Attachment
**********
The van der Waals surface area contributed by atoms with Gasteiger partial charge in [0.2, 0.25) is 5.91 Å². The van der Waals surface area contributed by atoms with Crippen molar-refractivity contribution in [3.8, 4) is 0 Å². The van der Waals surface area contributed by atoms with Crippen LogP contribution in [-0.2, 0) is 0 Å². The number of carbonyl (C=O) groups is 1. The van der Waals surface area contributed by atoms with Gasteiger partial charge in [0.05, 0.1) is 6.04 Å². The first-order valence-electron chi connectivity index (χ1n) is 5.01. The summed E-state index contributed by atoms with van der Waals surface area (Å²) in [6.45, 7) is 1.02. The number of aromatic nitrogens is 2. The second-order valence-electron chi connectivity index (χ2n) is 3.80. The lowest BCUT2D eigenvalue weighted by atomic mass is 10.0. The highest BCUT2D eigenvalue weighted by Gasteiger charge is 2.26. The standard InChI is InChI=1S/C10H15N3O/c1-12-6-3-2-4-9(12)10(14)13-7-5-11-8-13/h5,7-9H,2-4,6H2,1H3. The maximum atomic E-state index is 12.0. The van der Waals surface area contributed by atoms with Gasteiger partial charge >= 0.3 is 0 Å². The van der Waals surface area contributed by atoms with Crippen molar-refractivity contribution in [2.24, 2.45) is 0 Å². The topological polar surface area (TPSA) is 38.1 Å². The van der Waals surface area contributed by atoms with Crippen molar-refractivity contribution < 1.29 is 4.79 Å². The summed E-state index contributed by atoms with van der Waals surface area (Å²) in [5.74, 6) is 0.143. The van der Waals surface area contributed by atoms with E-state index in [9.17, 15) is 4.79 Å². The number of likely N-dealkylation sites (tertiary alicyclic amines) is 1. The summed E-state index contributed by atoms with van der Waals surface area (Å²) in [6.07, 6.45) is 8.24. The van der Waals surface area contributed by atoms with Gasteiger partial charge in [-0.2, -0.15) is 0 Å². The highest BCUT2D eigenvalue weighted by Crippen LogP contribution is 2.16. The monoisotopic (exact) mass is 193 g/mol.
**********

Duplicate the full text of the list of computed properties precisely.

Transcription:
The van der Waals surface area contributed by atoms with Gasteiger partial charge in [0.2, 0.25) is 5.91 Å². The van der Waals surface area contributed by atoms with Crippen molar-refractivity contribution in [3.8, 4) is 0 Å². The van der Waals surface area contributed by atoms with Crippen LogP contribution in [-0.2, 0) is 0 Å². The number of carbonyl (C=O) groups is 1. The van der Waals surface area contributed by atoms with Gasteiger partial charge in [0.05, 0.1) is 6.04 Å². The first-order valence-electron chi connectivity index (χ1n) is 5.01. The summed E-state index contributed by atoms with van der Waals surface area (Å²) in [6.45, 7) is 1.02. The number of aromatic nitrogens is 2. The second-order valence-electron chi connectivity index (χ2n) is 3.80. The lowest BCUT2D eigenvalue weighted by atomic mass is 10.0. The highest BCUT2D eigenvalue weighted by Gasteiger charge is 2.26. The standard InChI is InChI=1S/C10H15N3O/c1-12-6-3-2-4-9(12)10(14)13-7-5-11-8-13/h5,7-9H,2-4,6H2,1H3. The maximum atomic E-state index is 12.0. The van der Waals surface area contributed by atoms with Gasteiger partial charge >= 0.3 is 0 Å². The van der Waals surface area contributed by atoms with Crippen molar-refractivity contribution in [2.24, 2.45) is 0 Å². The topological polar surface area (TPSA) is 38.1 Å². The van der Waals surface area contributed by atoms with Crippen molar-refractivity contribution < 1.29 is 4.79 Å². The summed E-state index contributed by atoms with van der Waals surface area (Å²) in [5.74, 6) is 0.143. The van der Waals surface area contributed by atoms with E-state index in [9.17, 15) is 4.79 Å². The number of likely N-dealkylation sites (tertiary alicyclic amines) is 1. The summed E-state index contributed by atoms with van der Waals surface area (Å²) in [6.07, 6.45) is 8.24. The van der Waals surface area contributed by atoms with Gasteiger partial charge in [-0.2, -0.15) is 0 Å². The highest BCUT2D eigenvalue weighted by Crippen LogP contribution is 2.16. The monoisotopic (exact) mass is 193 g/mol.